I see many people rallying against skeuomorphism with blanket statements. They are useful but they need to be used appropriately. A general rule of thumb is if you can easily pick out the skeuomorph then it's done wrong. The page turning effect and highlighter appearance in iBooks are what I call ideal examples of great skeuomorphism. I don't think I've ever heard anyone say that needs to go and I would wager that most complaining about the faux-leather and stitching never even considered those as skeuomorphs. Notes on the iPad is a mixed bag for me with the stitching and torn paper being too much but the yellow-lined paper and the irregular red pencil mark around the current note bring a decent amount of familiarity to the functionality, even though I can see it all being cleaned in the future (example here
Originally Posted by geekdad
Nonsense! UI design IS functionality! Copy and Paste is UI functionality.......just to name one of a gazillion......swipe to unlock is UI functionality. and so on and so on.......
This can be looked at two ways. There is the first definition of functionality, which follows your comment: "the quality of being suited to serve a purpose well; practicality." That not only dictates the function is served but that a more subtle and harder to quantify aspect is also being accounted for. We've seen this for decades with people saying that Dell PCs are just as good as Macs all the way to this Android phone being better than the iPhone simply by posting some HW specs or feature without any regard for how well it actually functions for the user.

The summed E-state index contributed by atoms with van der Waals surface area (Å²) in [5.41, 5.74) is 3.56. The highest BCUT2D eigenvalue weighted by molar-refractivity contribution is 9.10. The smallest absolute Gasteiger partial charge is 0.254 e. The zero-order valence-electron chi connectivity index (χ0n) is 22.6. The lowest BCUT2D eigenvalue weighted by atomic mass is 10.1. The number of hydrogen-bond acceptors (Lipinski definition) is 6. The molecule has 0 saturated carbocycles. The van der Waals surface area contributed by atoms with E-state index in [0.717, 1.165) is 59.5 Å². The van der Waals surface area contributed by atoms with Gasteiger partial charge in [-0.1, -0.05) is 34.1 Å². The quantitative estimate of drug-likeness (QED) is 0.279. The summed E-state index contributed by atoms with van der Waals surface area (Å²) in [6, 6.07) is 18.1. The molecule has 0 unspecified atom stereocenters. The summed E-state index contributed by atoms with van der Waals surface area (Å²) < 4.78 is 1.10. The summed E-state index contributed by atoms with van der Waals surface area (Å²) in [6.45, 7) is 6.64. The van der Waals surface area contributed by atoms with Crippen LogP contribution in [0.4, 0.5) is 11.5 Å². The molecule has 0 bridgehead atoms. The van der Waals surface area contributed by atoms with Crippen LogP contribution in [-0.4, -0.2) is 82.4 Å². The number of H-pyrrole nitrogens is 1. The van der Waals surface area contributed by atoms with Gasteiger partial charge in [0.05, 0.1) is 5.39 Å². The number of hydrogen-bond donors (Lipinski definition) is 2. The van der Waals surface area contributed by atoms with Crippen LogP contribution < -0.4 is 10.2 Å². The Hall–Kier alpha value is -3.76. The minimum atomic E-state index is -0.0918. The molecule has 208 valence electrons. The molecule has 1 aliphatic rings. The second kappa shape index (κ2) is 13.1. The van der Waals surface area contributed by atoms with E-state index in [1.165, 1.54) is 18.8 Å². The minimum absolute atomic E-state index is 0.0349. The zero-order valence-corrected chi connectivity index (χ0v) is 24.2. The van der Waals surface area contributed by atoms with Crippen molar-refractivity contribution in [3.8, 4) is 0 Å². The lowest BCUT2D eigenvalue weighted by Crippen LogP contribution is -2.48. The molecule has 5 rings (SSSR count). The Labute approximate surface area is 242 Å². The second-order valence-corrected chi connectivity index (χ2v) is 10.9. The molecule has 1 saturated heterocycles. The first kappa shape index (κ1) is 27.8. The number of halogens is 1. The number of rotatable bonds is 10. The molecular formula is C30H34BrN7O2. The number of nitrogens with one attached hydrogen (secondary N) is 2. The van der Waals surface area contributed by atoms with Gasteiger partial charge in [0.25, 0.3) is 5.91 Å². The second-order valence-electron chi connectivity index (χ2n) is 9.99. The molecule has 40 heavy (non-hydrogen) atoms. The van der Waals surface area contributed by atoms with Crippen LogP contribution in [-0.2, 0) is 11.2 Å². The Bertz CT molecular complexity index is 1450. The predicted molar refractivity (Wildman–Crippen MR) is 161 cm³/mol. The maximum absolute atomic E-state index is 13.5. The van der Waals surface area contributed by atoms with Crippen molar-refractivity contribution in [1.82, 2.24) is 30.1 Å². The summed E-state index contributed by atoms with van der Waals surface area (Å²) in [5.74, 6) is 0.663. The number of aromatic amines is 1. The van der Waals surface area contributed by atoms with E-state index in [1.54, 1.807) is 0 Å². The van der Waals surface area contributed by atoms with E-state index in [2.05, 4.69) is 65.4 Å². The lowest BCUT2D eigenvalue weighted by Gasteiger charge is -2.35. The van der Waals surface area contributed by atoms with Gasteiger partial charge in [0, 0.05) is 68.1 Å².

TS's usage uses a more strict and spartan definition: "the purpose that something is designed or expected to fulfill." I doubt anyone would say that good or bad UI design can not drastically add or take away from the functionality which, to me, means that it would then make good UI design something that culminate in better functionality but that is not, by design, functionality itself. Consider this scenario, you buy two doors that are exactly the same. In one you drill the holes and place the HW for the knob in the expected area; the area that a normal human being would have the best access to grab and the handle. In the other you place it 6" off the ground. The general functionality of the door is still exactly the same but one has a much more ideal method for the user to interface with it.